However, even if the Court desired to consider Witherspoon's Objections, it would be unable to do so. A Section 2255 motion cannot be a substitute for a direct appeal; therefore, a movant is procedurally defaulted from seeking habeas relief on claims that he could have raised on direct appeal. Reed v. Farley, 512 U.S. 339, 354 (1994). If a movant has not raised an available issue on direct appeal, he has waived his right to assert these issues in a later proceeding. This procedural default can be overcome by showing "cause" for the waiver of a claim on direct appeal and "actual prejudice resulting from the alleged error." Lynn v. United States, 365 F.3d 1225, 1234 (11th Cir. 2004) (citing Bouslev v. United States, 523 U.S. 614, 622 (1998)). In procedural default cases, "the question is not whether legal developments or new evidence has made a claim easier or better, but whether at the time of the direct appeal the claim was available at all." Id. at 1235 (emphasis added). Additionally, cause is defined as "some objective factor external to the defense [that] prevented [movant] or his counsel from raising his claims on direct appeal[.]" Id.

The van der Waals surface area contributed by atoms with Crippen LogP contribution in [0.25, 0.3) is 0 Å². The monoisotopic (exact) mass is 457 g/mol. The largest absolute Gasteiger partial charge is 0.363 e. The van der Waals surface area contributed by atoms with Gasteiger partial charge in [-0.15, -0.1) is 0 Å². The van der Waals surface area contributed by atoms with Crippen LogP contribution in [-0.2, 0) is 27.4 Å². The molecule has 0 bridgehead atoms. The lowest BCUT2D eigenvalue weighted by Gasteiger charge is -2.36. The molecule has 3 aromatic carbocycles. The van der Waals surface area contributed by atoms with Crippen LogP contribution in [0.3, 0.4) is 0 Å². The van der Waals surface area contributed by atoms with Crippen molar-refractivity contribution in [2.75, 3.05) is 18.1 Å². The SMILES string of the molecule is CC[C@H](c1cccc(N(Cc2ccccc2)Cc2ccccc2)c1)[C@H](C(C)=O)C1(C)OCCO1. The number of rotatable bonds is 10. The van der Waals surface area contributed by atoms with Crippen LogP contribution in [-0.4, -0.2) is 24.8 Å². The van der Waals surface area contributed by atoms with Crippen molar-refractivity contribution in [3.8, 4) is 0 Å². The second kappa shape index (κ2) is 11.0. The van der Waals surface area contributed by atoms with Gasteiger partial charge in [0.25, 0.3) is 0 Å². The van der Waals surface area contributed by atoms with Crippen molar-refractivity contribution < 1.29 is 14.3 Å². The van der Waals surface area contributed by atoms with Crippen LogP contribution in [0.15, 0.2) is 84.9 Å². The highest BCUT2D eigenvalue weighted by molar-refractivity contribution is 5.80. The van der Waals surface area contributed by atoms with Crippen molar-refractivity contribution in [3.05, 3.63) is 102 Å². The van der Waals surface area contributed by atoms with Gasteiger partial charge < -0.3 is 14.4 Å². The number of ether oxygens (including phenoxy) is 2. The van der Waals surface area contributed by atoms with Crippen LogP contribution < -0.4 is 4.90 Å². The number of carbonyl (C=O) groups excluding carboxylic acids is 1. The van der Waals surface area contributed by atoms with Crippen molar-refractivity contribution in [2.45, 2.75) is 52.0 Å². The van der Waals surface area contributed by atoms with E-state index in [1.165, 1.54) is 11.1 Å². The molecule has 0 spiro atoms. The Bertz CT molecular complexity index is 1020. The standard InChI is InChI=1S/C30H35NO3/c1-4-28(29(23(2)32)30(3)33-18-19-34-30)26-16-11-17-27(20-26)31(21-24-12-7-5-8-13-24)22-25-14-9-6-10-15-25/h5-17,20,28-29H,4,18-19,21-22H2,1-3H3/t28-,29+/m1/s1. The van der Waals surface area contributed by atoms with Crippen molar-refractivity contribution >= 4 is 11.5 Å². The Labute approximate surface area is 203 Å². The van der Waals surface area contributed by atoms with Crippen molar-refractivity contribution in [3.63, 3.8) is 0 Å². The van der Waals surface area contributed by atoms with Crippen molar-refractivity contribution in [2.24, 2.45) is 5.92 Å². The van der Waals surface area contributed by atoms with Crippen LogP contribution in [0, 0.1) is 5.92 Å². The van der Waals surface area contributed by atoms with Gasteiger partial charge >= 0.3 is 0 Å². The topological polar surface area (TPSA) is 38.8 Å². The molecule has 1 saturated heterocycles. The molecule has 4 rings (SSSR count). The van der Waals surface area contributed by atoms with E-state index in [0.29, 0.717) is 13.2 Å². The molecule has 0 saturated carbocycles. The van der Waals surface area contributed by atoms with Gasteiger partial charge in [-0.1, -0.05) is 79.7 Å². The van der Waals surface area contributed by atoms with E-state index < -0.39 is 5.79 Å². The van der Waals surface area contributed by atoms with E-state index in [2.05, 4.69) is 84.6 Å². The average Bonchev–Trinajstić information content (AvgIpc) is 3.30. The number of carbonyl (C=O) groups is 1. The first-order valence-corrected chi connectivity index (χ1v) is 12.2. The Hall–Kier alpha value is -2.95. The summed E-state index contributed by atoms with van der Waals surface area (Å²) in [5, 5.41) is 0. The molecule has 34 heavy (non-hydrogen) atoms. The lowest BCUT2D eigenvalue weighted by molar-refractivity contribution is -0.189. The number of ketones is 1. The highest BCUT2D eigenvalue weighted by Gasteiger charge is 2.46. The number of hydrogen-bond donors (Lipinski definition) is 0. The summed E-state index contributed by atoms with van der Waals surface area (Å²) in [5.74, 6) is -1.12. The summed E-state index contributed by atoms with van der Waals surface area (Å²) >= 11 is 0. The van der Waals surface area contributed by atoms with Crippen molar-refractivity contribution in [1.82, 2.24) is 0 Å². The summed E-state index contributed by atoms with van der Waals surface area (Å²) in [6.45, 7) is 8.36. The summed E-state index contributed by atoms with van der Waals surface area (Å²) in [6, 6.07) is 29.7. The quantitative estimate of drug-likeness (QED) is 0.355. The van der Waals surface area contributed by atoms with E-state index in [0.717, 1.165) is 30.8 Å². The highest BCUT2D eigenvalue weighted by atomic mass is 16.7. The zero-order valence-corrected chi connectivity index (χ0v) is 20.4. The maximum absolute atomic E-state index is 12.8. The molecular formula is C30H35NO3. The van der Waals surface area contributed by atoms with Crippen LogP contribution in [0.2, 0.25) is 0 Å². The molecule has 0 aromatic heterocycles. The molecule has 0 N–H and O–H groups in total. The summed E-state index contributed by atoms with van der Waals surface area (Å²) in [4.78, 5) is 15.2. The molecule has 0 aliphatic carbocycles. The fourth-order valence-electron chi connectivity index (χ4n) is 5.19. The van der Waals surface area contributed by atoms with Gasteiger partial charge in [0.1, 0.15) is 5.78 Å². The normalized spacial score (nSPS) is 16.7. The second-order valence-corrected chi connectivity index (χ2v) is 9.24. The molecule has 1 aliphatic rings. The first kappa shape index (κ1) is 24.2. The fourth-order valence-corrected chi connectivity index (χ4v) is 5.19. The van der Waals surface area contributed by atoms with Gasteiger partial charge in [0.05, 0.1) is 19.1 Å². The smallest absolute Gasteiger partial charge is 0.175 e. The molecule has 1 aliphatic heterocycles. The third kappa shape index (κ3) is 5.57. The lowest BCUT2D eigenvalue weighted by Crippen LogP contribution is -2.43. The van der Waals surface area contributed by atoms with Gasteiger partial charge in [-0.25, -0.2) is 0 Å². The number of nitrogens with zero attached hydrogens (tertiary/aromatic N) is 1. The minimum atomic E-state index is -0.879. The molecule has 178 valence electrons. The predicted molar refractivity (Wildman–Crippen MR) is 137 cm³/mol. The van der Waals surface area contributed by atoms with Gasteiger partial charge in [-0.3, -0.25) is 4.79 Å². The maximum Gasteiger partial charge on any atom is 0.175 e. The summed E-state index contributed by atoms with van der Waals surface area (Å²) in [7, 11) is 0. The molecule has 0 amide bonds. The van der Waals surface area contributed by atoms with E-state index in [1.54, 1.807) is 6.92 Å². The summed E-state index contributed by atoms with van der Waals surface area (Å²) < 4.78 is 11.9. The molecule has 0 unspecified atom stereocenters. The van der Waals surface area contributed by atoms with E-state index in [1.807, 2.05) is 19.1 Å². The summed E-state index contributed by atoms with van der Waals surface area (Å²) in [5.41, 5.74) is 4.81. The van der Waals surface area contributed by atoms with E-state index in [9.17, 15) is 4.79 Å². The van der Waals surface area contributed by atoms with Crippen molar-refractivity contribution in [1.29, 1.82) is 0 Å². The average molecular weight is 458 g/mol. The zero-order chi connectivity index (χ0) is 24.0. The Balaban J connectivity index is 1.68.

Witherspoon's arguments regarding his strong armed robbery convictions are precisely the type of claim that could have been raised on direct appeal. However, Witherspoon failed to make these arguments and fails to provide any explanation-much less a showing of cause and prejudice-for his failure to raise them on appeal. Instead, Witherspoon unsuccessfully appealed the consecutive nature of his sentence, the admissibility of law enforcement testimony during his sentencing hearing, and the necessity of the length of his sentence based on his age. Mandate, United States v. Witherspoon, 2:00-cr-19 (S.D. Ga. July 6, 2001), ECF No. 73, p. 3. Because Witherspoon did not raise the arguments regarding his strong armed convictions on appeal, he may not do so now. Massaro v. United States, 538 U.S. 500, 504 (2003) ("[C]laims not raised on direct appeal may not be raised on collateral review unless the petitioner shows cause and prejudice .... '[R]ules of procedure should be designed to induce litigants to present their contentions to the right tribunal at the right time.'") (citing Guinan v. United States, 6 F.3d 468, 474 (7th Cir. 1993) (Easterbrook, J., concurring)).

         Finally, the arguments in Witherspoon's Objections are also barred due to their untimeliness. Motions made pursuant to 28 U.S.C. § 2255 are subject to a one-year statute of limitations period. 28 U.S.C. § 2255(f). This limitations period runs from the latest of:

(1) the date on which the judgment of conviction becomes final;
(2) the date on which the impediment to making a motion created by governmental action in violation of the Constitution or laws of the United States is removed, if the movant was prevented from making a motion by such governmental action;
(3) the date on which the right asserted was initially recognized by the Supreme Court, if that right has been newly recognized by the Supreme Court and made retroactively applicable to cases on collateral review; or
(4) the date on which the facts supporting the claim or claims presented could have been discovered through the ...